Southern California Edison on June 26 submitted a proposal to state regulators to spend $760 million in ratepayer funds to build more charging stations for passenger electric vehicles.
The utility, a subsidiary of Rosemead-based Edison International, filed its plan with the California Public Utilities Commission to add 48,000 charging ports over the next four years. Currently, Edison is expected to wrap up by the end of this year a pilot program to build 1,250 charging stations at 60 different locations.
Late last month, SCE received commission approval to spend $356 million in ratepayer funds to expand electric vehicle charging for trucks, buses, forklifts and other industrial vehicles. Adding in this program at the spending level proposed would bring total charging station spending by Edison to more than $1.1 billion.
Both proposals are part of the utility’s effort to meet stringent greenhouse gas reduction targets set out under state law.
By the time the passenger vehicle charging station program concludes at the end of 2020, Edison plans to have more than 49,000 charging stations, mostly at workplaces, school campuses, recreational areas and large multifamily complexes.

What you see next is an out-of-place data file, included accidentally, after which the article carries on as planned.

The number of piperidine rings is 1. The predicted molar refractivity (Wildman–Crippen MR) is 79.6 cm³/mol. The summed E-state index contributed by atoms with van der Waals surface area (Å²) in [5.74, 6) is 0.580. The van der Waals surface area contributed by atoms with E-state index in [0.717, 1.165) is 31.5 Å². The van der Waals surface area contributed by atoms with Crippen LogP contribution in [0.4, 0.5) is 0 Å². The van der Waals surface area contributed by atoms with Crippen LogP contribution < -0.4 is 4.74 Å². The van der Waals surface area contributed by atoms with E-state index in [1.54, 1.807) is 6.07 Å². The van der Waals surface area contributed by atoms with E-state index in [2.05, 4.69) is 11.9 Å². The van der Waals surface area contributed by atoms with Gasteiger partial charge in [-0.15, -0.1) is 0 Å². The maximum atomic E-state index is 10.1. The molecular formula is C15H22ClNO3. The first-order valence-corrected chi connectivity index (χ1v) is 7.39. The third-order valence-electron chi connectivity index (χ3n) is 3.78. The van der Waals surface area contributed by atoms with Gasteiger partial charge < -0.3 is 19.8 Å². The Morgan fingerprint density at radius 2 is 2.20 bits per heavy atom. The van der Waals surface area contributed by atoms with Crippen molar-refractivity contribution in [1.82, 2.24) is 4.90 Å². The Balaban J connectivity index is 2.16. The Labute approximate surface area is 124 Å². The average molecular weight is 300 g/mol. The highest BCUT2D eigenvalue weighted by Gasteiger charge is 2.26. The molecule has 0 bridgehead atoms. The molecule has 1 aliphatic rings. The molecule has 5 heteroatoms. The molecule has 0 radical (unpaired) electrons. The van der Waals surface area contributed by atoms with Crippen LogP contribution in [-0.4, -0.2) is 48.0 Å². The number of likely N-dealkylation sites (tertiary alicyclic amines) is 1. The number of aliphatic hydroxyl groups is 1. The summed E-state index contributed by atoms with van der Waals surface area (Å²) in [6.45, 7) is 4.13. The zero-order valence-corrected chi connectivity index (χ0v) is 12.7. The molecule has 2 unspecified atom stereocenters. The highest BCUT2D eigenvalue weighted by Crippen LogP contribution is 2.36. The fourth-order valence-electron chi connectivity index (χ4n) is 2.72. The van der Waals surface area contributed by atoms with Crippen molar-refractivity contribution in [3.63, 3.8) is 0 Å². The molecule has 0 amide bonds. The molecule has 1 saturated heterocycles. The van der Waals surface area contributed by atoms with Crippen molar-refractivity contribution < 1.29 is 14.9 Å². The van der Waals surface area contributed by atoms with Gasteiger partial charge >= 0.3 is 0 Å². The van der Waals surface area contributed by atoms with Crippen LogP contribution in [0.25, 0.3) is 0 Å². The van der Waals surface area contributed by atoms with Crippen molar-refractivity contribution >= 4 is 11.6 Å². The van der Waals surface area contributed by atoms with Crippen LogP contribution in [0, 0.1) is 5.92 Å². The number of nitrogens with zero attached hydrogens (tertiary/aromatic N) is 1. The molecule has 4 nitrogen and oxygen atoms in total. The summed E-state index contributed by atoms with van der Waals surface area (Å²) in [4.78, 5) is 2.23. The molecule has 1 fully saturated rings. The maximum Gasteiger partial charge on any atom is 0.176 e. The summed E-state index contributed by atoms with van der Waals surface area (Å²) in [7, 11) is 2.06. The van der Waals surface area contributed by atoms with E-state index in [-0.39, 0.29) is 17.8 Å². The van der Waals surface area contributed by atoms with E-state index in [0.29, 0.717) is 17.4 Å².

“Achieving California’s ambitious goals for reducing air pollution and harmful greenhouse gas emissions will require 7 million electric cars on California highways by 2030,” Caroline Choi, SCE senior vice president for regulatory affairs, said in a statement. “Taking Charge Ready to the next level will allow SCE to develop charging infrastructure needed to support a big portion of those cars.”
The program also calls for incentives to curtail charging during peak periods and to encourage charging when renewable generation is plentiful.
Economy, education, energy and transportation reporter Howard Fine can be reached at firstname.lastname@example.org. Follow him on Twitter @howardafine.